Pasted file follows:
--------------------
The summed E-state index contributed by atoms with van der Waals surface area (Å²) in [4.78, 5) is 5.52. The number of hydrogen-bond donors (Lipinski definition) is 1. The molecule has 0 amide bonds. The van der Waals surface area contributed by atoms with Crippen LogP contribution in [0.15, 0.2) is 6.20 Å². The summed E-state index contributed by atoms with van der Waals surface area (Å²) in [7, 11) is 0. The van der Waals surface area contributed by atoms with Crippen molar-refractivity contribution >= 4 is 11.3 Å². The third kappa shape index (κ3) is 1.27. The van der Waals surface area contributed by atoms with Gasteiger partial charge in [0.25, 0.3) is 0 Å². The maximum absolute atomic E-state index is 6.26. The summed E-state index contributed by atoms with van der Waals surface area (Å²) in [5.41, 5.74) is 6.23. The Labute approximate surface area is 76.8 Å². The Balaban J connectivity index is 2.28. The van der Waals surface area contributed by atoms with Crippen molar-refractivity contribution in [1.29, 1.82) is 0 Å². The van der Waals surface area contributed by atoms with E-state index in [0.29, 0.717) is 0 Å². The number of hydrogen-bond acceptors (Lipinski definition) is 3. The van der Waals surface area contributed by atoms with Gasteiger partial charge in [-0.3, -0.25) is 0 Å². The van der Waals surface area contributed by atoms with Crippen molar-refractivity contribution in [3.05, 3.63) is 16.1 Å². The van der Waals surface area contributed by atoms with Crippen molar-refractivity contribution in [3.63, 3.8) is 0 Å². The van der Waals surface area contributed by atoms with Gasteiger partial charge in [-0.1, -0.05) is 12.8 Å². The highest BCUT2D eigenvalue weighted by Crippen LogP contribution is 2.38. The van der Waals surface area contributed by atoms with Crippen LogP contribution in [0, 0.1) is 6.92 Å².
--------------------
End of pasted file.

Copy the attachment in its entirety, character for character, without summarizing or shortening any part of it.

The summed E-state index contributed by atoms with van der Waals surface area (Å²) in [4.78, 5) is 5.52. The number of hydrogen-bond donors (Lipinski definition) is 1. The molecule has 0 amide bonds. The van der Waals surface area contributed by atoms with Crippen LogP contribution in [0.15, 0.2) is 6.20 Å². The summed E-state index contributed by atoms with van der Waals surface area (Å²) in [7, 11) is 0. The van der Waals surface area contributed by atoms with Crippen molar-refractivity contribution >= 4 is 11.3 Å². The third kappa shape index (κ3) is 1.27. The van der Waals surface area contributed by atoms with Gasteiger partial charge in [0.25, 0.3) is 0 Å². The maximum absolute atomic E-state index is 6.26. The summed E-state index contributed by atoms with van der Waals surface area (Å²) in [5.41, 5.74) is 6.23. The Labute approximate surface area is 76.8 Å². The Balaban J connectivity index is 2.28. The van der Waals surface area contributed by atoms with Crippen molar-refractivity contribution in [1.29, 1.82) is 0 Å². The van der Waals surface area contributed by atoms with E-state index in [0.29, 0.717) is 0 Å². The number of hydrogen-bond acceptors (Lipinski definition) is 3. The van der Waals surface area contributed by atoms with Gasteiger partial charge in [-0.3, -0.25) is 0 Å². The van der Waals surface area contributed by atoms with Crippen molar-refractivity contribution in [3.05, 3.63) is 16.1 Å². The van der Waals surface area contributed by atoms with Crippen molar-refractivity contribution in [3.63, 3.8) is 0 Å². The van der Waals surface area contributed by atoms with Gasteiger partial charge in [-0.1, -0.05) is 12.8 Å². The highest BCUT2D eigenvalue weighted by Crippen LogP contribution is 2.38. The van der Waals surface area contributed by atoms with Crippen LogP contribution in [0, 0.1) is 6.92 Å².